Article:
Dean Haspiel's RED HOOK Delivers Physical Punch With Image Comics Deal at Newsarama: https://www.newsarama.com/38764-dean-haspiel-s-red-hook-delivers-physical-punch-with-image-comics-deal.html#s1

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Saturday, February 10th, 2018
1:50 pm - Algorithms
Algorithms? The more you share hate & garbage the more stool surrounds your pool. Want a sewer or a clean moat to dive into? Celebrate what you like & love; what you did & do, and shift your algorithms towards the light.

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Thursday, February 8th, 2018
4:12 pm - Dean Haspiel at Long Beach Comics Expo & C3 2018


I am a guest at C3 (Comic Creators Conference) and Long Beach Comics Expo 2018 from February 16th - February 18th, 2018 and will be doing panels and signings all three days. Please come see me and ask about my current projects.

C3: http://longbeachcomicexpo.com/c3-comic-creator-conference/
LBCE: http://longbeachcomicexpo.com/

FRIDAY, February 16,

3:10-3:55pm / C3 Session 1: Comic Book Production - The Digital Workflow
Come learn how the whole production puzzle comes together, and where all the pieces fit in the digital workflow of creating comics. Join Adobe Education Leader Sean Glumace, colorist David Baron, publisher/writer Chris Dickens, and artist/writer Dean Haspiel for this panel on how the Adobe Creative Cloud and other programs are used in comic book production workflow from layouts, artwork, coloring, lettering, design, production, and more. Come learn how to put the whole production puzzle together, and where all the pieces fit. Adobe will be giving away a 1 year (12 month $599 value) subscription to the Adobe Creative Cloud during the panel.

SATURDAY, February 17

SPACE EXPO signing booth #148:
1pm-2pm Dean Haspiel

4:00pm-5:00pm / Room 103 / Shelfing Yourself–Adventures in Self-Publishing!
Join comics entrepreneurs Buddy Scalera, Dean Haspiel, Barbara Randall Kesel and Neo Edmund for an insider’s view of the joys and perils of making your own books!

SUNDAY, February 18

12:30pm-1:30pm / Room 104 / The Webcomics Advocates Present: The Webcomics Gathering
Join a group of experienced webcomics creators – including Dean Haspiel (THE RED HOOK, WAR CRY) – as they celebrate and discuss the exciting world of webcomics! Any webcomic creators in the audience will get thirty seconds to promote their comic to the crowd. All creators and fans are welcome!

SPACE EXPO signing booth #148:
2pm-3pm Marc Bernardin and Dean Haspiel

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3:34 pm - "Comics Industry Asks ‘NYT’ to Restore Graphic Bestseller Lists"
Here is a link to a Publisher's Weekly article about the comics industry asking The NY Times to restore Graphic Bestseller lists for graphic novels: https://www.publishersweekly.com/pw/by-topic/industry-news/comics/article/75998-comics-industry-asks-nyt-to-restore-graphic-bestseller-lists.html

I honestly have mixed feelings about lists like this. Artistic merits aside, it becomes a popularity contest for publishers with deep pockets, great business relationships, intensive marketing campaigns, and lazy consumers. These lists NEVER sway me to see a movie, read a book and/or listen to an album. Never have. Never will. HOWEVER, I have to assume lists like these influence A LOT of consumers. So, there is a lot of power in these lists.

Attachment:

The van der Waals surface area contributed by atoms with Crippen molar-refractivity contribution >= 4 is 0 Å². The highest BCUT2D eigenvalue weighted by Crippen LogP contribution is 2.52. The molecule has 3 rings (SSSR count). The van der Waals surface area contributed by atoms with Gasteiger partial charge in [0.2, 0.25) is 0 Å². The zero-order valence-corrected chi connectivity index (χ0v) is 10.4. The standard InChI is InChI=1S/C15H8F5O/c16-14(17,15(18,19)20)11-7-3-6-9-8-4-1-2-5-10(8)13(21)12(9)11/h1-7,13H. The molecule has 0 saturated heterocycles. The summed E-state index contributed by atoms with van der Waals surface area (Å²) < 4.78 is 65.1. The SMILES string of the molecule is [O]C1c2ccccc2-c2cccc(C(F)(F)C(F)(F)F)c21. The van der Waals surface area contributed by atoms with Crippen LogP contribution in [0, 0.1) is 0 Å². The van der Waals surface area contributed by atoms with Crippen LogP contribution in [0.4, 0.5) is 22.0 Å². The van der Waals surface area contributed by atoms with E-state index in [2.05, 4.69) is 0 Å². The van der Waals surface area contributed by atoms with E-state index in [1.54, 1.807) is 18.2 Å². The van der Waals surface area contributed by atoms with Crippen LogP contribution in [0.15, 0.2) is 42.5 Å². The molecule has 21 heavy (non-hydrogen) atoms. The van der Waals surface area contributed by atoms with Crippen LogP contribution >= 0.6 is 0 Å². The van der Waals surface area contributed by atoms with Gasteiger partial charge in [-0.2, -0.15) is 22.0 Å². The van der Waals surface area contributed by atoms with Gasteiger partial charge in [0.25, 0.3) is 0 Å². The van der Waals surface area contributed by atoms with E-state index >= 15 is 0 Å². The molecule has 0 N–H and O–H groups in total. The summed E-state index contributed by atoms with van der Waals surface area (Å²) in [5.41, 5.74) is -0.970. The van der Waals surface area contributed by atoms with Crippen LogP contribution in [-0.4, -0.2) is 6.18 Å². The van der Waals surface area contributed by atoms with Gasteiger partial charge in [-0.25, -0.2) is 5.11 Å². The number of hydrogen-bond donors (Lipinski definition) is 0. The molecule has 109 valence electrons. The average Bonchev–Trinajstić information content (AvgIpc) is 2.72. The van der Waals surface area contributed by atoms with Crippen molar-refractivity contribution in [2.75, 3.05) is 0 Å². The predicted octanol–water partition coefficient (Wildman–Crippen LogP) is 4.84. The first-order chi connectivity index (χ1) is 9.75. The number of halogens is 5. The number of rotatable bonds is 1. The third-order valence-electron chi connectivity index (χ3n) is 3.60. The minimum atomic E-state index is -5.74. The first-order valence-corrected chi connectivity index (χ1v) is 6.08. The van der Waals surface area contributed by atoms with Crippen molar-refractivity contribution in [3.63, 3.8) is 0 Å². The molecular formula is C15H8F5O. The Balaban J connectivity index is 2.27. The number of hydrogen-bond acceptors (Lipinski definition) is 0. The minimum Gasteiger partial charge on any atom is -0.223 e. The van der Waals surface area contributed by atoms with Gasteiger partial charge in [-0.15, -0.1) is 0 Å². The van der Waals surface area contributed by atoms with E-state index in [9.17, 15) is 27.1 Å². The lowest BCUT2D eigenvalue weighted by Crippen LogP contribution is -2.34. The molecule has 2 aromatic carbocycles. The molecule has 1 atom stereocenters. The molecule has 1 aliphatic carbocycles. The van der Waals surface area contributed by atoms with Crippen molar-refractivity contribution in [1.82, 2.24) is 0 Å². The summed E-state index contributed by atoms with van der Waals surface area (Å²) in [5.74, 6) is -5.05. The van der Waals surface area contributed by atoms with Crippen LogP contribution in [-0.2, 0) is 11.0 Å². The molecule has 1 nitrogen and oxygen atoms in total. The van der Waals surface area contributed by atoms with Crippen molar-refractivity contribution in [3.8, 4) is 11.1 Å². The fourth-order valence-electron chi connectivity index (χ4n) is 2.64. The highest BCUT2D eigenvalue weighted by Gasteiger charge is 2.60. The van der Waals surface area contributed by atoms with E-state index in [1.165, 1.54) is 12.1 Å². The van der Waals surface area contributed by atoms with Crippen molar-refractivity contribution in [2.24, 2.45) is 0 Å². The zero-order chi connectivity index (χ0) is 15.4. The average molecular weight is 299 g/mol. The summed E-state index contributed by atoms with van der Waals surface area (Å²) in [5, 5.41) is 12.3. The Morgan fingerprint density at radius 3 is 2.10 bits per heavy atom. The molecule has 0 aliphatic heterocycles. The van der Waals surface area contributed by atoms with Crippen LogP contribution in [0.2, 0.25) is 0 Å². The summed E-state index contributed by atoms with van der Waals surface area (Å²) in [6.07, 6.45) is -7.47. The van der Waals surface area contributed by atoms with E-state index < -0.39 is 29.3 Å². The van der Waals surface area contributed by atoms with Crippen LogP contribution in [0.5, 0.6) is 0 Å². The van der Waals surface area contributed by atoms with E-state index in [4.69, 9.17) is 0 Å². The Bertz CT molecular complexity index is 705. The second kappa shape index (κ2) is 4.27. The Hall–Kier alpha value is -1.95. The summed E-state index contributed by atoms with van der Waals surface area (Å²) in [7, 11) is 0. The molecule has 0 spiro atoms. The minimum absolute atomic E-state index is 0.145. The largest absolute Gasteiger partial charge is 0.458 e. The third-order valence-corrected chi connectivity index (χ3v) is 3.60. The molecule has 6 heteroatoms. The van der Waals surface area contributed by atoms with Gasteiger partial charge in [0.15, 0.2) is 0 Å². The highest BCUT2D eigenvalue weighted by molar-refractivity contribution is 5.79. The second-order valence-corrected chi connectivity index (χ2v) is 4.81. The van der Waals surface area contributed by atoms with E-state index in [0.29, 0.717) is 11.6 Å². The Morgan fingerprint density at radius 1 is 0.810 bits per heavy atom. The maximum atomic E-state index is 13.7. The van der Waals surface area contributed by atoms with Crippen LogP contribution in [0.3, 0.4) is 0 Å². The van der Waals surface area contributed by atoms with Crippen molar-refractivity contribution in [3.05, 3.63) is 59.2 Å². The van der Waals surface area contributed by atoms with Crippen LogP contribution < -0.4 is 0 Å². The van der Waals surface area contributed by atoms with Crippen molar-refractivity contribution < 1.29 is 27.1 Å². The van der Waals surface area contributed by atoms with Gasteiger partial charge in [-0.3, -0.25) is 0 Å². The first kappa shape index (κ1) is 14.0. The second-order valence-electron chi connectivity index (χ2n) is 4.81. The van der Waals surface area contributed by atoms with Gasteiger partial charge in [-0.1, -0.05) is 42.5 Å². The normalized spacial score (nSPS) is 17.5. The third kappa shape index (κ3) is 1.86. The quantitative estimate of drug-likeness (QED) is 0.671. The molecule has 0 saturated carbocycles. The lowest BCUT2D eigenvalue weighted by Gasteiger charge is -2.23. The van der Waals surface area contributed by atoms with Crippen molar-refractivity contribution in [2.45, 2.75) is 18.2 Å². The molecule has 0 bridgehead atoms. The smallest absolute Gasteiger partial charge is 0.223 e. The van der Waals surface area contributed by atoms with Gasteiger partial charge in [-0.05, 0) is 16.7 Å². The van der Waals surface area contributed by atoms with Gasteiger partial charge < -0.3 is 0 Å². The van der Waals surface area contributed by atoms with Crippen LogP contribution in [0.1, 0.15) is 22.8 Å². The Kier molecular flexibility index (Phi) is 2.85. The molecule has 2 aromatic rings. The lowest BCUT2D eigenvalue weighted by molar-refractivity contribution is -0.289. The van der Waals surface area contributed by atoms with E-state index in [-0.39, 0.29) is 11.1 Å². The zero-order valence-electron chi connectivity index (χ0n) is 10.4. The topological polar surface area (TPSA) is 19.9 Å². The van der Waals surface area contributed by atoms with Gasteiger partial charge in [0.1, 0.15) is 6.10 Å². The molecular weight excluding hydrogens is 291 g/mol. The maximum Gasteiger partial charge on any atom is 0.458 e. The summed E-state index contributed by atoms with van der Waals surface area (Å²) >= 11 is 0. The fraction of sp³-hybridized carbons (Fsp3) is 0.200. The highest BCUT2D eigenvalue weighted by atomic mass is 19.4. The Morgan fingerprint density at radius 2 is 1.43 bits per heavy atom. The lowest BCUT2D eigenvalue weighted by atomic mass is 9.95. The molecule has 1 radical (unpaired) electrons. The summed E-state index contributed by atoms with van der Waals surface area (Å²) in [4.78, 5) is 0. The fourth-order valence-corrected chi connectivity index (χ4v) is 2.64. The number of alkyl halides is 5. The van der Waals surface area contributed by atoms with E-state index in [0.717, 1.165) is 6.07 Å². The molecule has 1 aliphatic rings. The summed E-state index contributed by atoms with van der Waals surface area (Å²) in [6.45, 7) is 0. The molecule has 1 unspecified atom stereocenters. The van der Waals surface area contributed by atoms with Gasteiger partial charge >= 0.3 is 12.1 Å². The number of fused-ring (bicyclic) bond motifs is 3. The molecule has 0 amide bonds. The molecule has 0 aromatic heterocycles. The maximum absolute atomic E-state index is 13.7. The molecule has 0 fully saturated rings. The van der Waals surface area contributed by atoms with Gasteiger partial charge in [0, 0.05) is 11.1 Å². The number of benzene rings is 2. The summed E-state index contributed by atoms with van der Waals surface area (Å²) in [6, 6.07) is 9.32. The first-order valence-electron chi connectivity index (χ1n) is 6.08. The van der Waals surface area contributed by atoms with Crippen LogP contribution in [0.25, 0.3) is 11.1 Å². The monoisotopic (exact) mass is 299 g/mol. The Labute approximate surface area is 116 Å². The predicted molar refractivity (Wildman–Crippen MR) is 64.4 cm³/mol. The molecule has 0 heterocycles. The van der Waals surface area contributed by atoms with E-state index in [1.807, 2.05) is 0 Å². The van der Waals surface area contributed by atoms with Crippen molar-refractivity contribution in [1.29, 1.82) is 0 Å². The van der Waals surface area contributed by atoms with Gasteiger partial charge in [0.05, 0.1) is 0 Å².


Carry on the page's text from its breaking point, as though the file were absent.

Bottom line: let's give graphic novels their due; give 'em some space to share among books, movies, music and other popular media in our go-to-institutions for "what sells" (if not necessarily "what's cool"). Lord knows graphic novels SHOULD sit at the same table as the others. And, let's not forget the outliers and small comix publishers who fight the good fight and never even get a mention on them there lists while they continue to innovate the form.

In other news, when are we gonna get more webcomic reviewers? As much as I covet & crave print, the future is digital. The future is in your hands (literally). Let's tell our print comix fans more about it.

ADDENDUM:

A comix peer asked, "If anything it'll encourage competition among creators. I can't speak for the comics community as a whole but at CCS there didn't seem to be much encouragement of competition which I think is important in creation of anything your planning on selling."

I responded:

Healthy competition is good. But, there are games being played that a bunch of cartoonists and publishers don't have a rook, much less a pawn, to enter the game with.

The comix peer asked, "Do you mean going up against companies like Marvel and DC? Because now may be the perfect time to hit them as Marvel is losing a lot of its long-time fans due to poor characters and stories with their big-name arches like Iron Man and Miss Marvel."

I responded:

Actually, Marvel doing well makes everyone in comix do well. Their sales uplifts the industry. Marvel Comics is the product that saves most brick & mortar comix shops from going under. So, in a way, the NYT List I have some gripes with is, at the very least, keeping cats like me alerted to what consumers are consuming while I wrestle with art over commerce concerns. And, I have no beef with large corporations who finally broke through (historically, Marvel has been on the brink of shuttering every decade, until now). When DC Comics starts to make more successful movies & TV that rivals Marvel, therein lies a healthy superhero competition, but it's still an upward battle for other kinds of comix that DON'T have eons-old Intellectual Property to exploit via movies/TV/etc.

It's a bigger, longer, more complex discussion to have than I can muster online, but the NYT List -- and others just like it -- never represent what any given form has to fully offer, DESPITE sales. Everyone know you can't pay rent with critical acclaim.

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1:01 pm - Romance genre